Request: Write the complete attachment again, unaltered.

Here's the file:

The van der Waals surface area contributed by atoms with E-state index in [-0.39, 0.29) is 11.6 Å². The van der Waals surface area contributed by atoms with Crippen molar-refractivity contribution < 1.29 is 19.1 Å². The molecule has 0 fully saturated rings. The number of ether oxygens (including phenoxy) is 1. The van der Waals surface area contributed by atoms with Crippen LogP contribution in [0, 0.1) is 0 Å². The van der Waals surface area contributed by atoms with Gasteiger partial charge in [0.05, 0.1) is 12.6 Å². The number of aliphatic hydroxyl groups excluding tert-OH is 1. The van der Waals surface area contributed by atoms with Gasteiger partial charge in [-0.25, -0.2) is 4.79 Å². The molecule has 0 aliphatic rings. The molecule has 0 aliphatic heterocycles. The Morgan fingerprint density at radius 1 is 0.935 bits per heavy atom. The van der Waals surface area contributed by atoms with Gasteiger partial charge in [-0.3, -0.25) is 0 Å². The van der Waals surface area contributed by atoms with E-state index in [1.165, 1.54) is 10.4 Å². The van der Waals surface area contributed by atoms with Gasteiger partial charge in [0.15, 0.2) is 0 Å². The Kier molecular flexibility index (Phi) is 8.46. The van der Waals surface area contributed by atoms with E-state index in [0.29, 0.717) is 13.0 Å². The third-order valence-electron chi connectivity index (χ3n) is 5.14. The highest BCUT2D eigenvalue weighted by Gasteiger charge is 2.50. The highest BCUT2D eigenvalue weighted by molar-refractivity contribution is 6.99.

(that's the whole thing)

The van der Waals surface area contributed by atoms with E-state index in [-0.39, 0.29) is 11.6 Å². The van der Waals surface area contributed by atoms with Crippen molar-refractivity contribution < 1.29 is 19.1 Å². The molecule has 0 fully saturated rings. The number of ether oxygens (including phenoxy) is 1. The van der Waals surface area contributed by atoms with Crippen LogP contribution in [0, 0.1) is 0 Å². The van der Waals surface area contributed by atoms with Gasteiger partial charge in [0.05, 0.1) is 12.6 Å². The number of aliphatic hydroxyl groups excluding tert-OH is 1. The van der Waals surface area contributed by atoms with Gasteiger partial charge in [-0.25, -0.2) is 4.79 Å². The molecule has 0 aliphatic rings. The molecule has 0 aliphatic heterocycles. The Morgan fingerprint density at radius 1 is 0.935 bits per heavy atom. The van der Waals surface area contributed by atoms with Gasteiger partial charge in [-0.3, -0.25) is 0 Å². The van der Waals surface area contributed by atoms with E-state index in [1.165, 1.54) is 10.4 Å². The van der Waals surface area contributed by atoms with Gasteiger partial charge in [0.15, 0.2) is 0 Å². The Kier molecular flexibility index (Phi) is 8.46. The van der Waals surface area contributed by atoms with E-state index in [0.29, 0.717) is 13.0 Å². The third-order valence-electron chi connectivity index (χ3n) is 5.14. The highest BCUT2D eigenvalue weighted by Gasteiger charge is 2.50. The highest BCUT2D eigenvalue weighted by molar-refractivity contribution is 6.99.